Where smaller groups, like these wonderful smaller boutiques I was with that don’t have that kind of cloud really have to fall back on things like you know. Of course we have great relationships with our clients but being able to show them our data and being able to just comparatively do an AV test or a multi-variant test and go this is what XYZ user had to say about this. This is a nice fallback to not per se having that cloud of a large 400 person agency like Moxie was.
So at that time, digital agencies still had a lot of say in the way things were done. They had to sort of cloud to be able to say what was the best way in doing things and their voice was generally taken as given.
We’re in such a data driven era now that that would quickly dissipate in I would say that within just a matter of 5 years, anybody is going to say “show me the number, show me the data”. I was lucky to kind of get ramped up within the last 5 years to not be able to say “Sure, we can back that up with an AV-test or we can do a diary study after the fact and get the data exhaust off of the product to see how the people will really react into it.” You know it’s really nice to be able to say stuff like that.
As far as creative decision making and those sorts of things, now, it is almost taken as given that we’re going to have to back it up with data.
Nicholas Tenhue: I think that nowadays, a lot of User Experience people complain that their clients don’t sort of understand the need for user testing and all of this data because we’re all clever people and we can sit in a room and make a decision but then you get into the trouble of the boardroom pontification whereas I think before was like the agencies and the contractors didn’t know how to get out there and collect the right data or formalize it and articulate it to the client in the right way.
It is good to see that a kind of change is happening throughout the agency world as well as kind of more software product, internal teams as well.
Chris Lahiri: Yeah, it’s interesting. The software space has always been kind of more formal and as I am seeing now, there is just a pace in the software world that I really enjoy that it’s more deliberate, I would say, and I really enjoy that. We have BAs and Systems Analysts that go tremendously deep into the user experience that it’s not just a cosmetic exercise.
We have one client where we’re working with Business Analysts and other people who are taking tremendously deep dives, writing extensive user stories on the products and I’m coming in supporting them with a front and visual sort of exercise as well.
So beyond just the UX team, we have Business Analysts and other people that are kind of part of the IT culture who are coming to the table and contributing to the UX practice as well, so that’s kind of cool too. We’re having a lot of that cross pollination now which mean the UX that we kind of take for granted as people coming from the creative space and then we have people understanding software as the hardcore kind of software user stories and the deep systems analyst kind of user experience that we especially have in the enterprise space.
One of our clients for instance, this was last year, I had the opportunity to work on a client that works on building animation software for a very large, we’re talking like McDonald’s and Chase Bank. Of course in the end of things, our consumer level own or have smart things installed in my home for instance. We have consumer level experiences with automation and building animation to some degree. This was that on a much higher level, on a much larger scale.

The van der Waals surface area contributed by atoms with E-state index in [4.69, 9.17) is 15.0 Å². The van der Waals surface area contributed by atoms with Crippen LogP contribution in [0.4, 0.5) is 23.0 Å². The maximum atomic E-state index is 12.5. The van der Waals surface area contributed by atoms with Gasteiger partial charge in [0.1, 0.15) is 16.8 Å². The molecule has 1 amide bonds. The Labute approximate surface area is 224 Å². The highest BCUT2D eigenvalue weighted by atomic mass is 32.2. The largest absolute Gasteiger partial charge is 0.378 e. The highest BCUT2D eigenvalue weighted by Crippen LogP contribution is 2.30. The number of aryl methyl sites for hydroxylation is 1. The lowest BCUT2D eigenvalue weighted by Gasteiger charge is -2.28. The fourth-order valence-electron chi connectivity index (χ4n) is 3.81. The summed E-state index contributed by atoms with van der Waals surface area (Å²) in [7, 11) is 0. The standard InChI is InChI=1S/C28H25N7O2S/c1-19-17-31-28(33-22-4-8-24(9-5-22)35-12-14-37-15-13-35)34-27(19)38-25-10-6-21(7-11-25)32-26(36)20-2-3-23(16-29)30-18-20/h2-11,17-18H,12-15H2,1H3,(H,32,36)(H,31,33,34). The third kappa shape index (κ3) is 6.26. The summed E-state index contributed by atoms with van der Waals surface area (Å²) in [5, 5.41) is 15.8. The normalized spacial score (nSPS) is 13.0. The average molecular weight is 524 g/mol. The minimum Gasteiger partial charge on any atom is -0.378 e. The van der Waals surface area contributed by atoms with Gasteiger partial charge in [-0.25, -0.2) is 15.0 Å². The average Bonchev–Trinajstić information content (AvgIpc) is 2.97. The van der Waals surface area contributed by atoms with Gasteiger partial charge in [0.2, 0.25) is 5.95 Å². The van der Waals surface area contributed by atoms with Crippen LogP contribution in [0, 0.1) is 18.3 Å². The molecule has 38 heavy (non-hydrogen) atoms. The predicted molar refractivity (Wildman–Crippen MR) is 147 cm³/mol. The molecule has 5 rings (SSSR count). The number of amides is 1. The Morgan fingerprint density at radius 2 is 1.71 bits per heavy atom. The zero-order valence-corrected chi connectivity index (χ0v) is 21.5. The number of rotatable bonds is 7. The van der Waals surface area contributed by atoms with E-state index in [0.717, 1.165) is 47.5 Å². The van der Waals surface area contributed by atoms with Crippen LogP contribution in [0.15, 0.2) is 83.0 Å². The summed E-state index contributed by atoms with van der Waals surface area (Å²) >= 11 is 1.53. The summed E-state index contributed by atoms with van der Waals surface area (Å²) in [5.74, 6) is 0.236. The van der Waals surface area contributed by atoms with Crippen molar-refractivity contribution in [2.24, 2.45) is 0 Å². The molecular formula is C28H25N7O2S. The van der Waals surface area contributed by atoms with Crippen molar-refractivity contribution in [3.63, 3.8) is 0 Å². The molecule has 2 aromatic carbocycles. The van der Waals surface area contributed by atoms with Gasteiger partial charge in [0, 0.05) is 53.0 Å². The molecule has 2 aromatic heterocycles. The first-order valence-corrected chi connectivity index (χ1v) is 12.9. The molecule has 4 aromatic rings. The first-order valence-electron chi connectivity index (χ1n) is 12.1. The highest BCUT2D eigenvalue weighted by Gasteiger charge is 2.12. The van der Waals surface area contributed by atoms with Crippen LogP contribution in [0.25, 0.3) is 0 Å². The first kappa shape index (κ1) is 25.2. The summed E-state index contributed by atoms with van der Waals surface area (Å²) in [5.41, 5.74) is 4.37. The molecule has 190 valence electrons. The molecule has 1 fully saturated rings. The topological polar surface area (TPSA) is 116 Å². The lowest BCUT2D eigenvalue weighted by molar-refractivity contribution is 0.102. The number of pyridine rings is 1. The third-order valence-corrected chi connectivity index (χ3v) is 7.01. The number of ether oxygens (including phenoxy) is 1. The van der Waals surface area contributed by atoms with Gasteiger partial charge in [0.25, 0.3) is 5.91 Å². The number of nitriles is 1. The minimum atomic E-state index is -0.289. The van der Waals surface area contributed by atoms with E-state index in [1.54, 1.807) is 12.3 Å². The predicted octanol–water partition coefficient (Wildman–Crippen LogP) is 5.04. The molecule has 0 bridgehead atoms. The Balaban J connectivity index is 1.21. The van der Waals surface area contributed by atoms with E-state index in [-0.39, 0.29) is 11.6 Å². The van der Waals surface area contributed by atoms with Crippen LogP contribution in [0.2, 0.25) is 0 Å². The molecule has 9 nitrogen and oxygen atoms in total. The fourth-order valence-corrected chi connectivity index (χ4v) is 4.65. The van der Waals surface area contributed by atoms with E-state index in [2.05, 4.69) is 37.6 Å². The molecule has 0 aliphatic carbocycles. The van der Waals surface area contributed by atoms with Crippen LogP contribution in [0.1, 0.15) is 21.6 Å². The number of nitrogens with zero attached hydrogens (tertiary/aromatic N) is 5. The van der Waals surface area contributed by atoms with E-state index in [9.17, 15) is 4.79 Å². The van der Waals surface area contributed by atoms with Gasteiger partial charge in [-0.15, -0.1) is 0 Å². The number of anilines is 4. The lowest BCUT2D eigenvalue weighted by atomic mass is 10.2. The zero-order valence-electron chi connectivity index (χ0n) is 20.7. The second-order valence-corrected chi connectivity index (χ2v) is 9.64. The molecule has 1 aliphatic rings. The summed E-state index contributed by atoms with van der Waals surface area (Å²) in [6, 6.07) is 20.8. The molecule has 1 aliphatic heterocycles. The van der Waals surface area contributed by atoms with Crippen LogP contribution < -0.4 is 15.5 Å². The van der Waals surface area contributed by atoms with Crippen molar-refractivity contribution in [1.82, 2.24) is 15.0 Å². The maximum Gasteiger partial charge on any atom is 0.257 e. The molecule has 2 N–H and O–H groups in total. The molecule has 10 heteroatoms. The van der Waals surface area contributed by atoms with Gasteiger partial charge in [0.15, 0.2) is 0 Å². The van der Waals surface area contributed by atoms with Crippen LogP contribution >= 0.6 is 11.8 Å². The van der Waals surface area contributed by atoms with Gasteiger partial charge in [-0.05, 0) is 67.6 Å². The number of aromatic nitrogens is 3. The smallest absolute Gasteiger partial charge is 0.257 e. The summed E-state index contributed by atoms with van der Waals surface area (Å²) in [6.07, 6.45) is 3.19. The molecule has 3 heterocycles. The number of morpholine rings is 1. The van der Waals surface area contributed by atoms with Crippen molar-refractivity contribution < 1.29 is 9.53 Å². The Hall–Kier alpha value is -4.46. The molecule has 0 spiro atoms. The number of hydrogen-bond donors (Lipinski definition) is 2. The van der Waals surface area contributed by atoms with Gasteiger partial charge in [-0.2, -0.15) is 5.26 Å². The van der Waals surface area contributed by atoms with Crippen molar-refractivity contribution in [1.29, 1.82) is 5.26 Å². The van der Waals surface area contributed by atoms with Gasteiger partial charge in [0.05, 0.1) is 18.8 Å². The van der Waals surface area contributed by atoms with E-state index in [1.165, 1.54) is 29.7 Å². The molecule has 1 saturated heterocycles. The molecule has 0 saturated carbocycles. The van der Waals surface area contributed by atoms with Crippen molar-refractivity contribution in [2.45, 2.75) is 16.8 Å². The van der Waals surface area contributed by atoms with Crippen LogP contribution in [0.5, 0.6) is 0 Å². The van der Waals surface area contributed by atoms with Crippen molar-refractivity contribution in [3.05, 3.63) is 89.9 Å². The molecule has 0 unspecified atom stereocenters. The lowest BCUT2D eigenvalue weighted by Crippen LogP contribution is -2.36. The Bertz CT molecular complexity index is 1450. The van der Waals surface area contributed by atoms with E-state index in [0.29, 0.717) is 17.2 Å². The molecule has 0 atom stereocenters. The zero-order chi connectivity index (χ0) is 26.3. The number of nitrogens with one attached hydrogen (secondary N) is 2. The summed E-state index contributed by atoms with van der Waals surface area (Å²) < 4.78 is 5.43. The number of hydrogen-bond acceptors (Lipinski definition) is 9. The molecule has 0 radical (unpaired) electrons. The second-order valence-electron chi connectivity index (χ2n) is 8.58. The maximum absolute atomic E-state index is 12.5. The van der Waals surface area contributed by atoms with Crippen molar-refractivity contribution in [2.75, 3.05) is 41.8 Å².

The minutia that goes into all the different things that keep the air conditioning going in a multi-storey, a hundred floor high-rise is pretty intense. We’re talking another level together of understanding technical knowledge that I had a chance to work with now, working at Silicus because we have got people who have been doing that for years here but never thinking of it in terms per se of a front-end UX and design experience.
It’s a level of UX, software specifically is a level of UX that I think it will harden the most seasoned of people coming from the agency world that will really force you to think deep and look around the corners when it comes to that level, Enterprise UX really does that with you.
Nicholas Tenhue: Well I guess you can really say that it’s half science and half art really.
Chris Lahiri: Yeah it is, there is that science side that is being brought to the table working with these new professionals at Silicus, it’s just some brilliant people. I am really happy to have that kind of opportunity to just sit down with them and work and see the way they work solutions through.
I’ve also brought a lot, when they gave me a huge spreadsheet full of user stories that I’ve had to look through and I brought Axure to the table, and visualize those in a wire frame, they were just like “Whoah! This is really cool!” and I was like, “What’s the big deal? This is how I think.” Right? I’m a visual thinker. Whereas they’re thinking in terms of documentation, turning these user stories into actual programmable software code.
So it was almost like magic to them to see and to go into Axure and just visualize, in a quick wireframe way, take all that and put it into something that, you know, as they say a picture’s worth a thousand words. It’s been an interesting cross pollination there as I’ve built the UX practice here.
Nick Tenhue: Right and I think it might be a bit dangerous as well to keep on expanding those user stories because then you go away from what they were originally meant for which is Agile and you go to more of a long list of requirements without any actual communication going on.
Chris Lahiri: Yeah and that’s another thing, I’ve had to bring the UX away from this waterfall thing. We’ve been doing waterfall forever in the agency world and now with how we’re doing, Agile is part of the course with software development.